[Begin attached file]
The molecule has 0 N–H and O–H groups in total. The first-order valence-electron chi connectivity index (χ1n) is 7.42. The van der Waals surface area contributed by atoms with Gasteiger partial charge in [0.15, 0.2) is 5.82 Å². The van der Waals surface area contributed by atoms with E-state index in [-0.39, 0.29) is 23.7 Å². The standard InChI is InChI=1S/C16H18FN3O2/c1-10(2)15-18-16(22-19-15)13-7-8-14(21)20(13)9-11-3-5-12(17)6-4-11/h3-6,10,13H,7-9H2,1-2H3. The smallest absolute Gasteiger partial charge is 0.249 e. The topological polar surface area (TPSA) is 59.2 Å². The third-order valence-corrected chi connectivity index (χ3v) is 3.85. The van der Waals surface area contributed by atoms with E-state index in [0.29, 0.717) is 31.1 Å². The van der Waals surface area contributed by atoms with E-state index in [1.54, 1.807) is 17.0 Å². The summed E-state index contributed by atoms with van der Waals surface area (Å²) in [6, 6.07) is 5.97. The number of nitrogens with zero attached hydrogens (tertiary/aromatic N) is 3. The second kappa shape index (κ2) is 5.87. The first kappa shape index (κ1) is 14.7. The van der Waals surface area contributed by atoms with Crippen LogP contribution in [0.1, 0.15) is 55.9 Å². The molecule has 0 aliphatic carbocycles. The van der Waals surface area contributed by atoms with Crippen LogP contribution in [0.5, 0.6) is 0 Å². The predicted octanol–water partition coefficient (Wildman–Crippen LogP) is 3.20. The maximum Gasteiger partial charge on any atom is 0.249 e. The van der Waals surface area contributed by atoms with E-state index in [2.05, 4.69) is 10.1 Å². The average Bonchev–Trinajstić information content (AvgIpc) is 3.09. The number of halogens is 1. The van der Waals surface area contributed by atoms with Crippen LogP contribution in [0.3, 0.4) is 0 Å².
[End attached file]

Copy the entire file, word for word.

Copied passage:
The molecule has 0 N–H and O–H groups in total. The first-order valence-electron chi connectivity index (χ1n) is 7.42. The van der Waals surface area contributed by atoms with Gasteiger partial charge in [0.15, 0.2) is 5.82 Å². The van der Waals surface area contributed by atoms with E-state index in [-0.39, 0.29) is 23.7 Å². The standard InChI is InChI=1S/C16H18FN3O2/c1-10(2)15-18-16(22-19-15)13-7-8-14(21)20(13)9-11-3-5-12(17)6-4-11/h3-6,10,13H,7-9H2,1-2H3. The smallest absolute Gasteiger partial charge is 0.249 e. The topological polar surface area (TPSA) is 59.2 Å². The third-order valence-corrected chi connectivity index (χ3v) is 3.85. The van der Waals surface area contributed by atoms with E-state index in [0.29, 0.717) is 31.1 Å². The van der Waals surface area contributed by atoms with E-state index in [1.54, 1.807) is 17.0 Å². The summed E-state index contributed by atoms with van der Waals surface area (Å²) in [6, 6.07) is 5.97. The number of nitrogens with zero attached hydrogens (tertiary/aromatic N) is 3. The second kappa shape index (κ2) is 5.87. The first kappa shape index (κ1) is 14.7. The van der Waals surface area contributed by atoms with Crippen LogP contribution in [0.1, 0.15) is 55.9 Å². The molecule has 0 aliphatic carbocycles. The van der Waals surface area contributed by atoms with Crippen LogP contribution in [0.5, 0.6) is 0 Å². The predicted octanol–water partition coefficient (Wildman–Crippen LogP) is 3.20. The maximum Gasteiger partial charge on any atom is 0.249 e. The van der Waals surface area contributed by atoms with E-state index in [2.05, 4.69) is 10.1 Å². The average Bonchev–Trinajstić information content (AvgIpc) is 3.09. The number of halogens is 1. The van der Waals surface area contributed by atoms with Crippen LogP contribution in [0.3, 0.4) is 0 Å².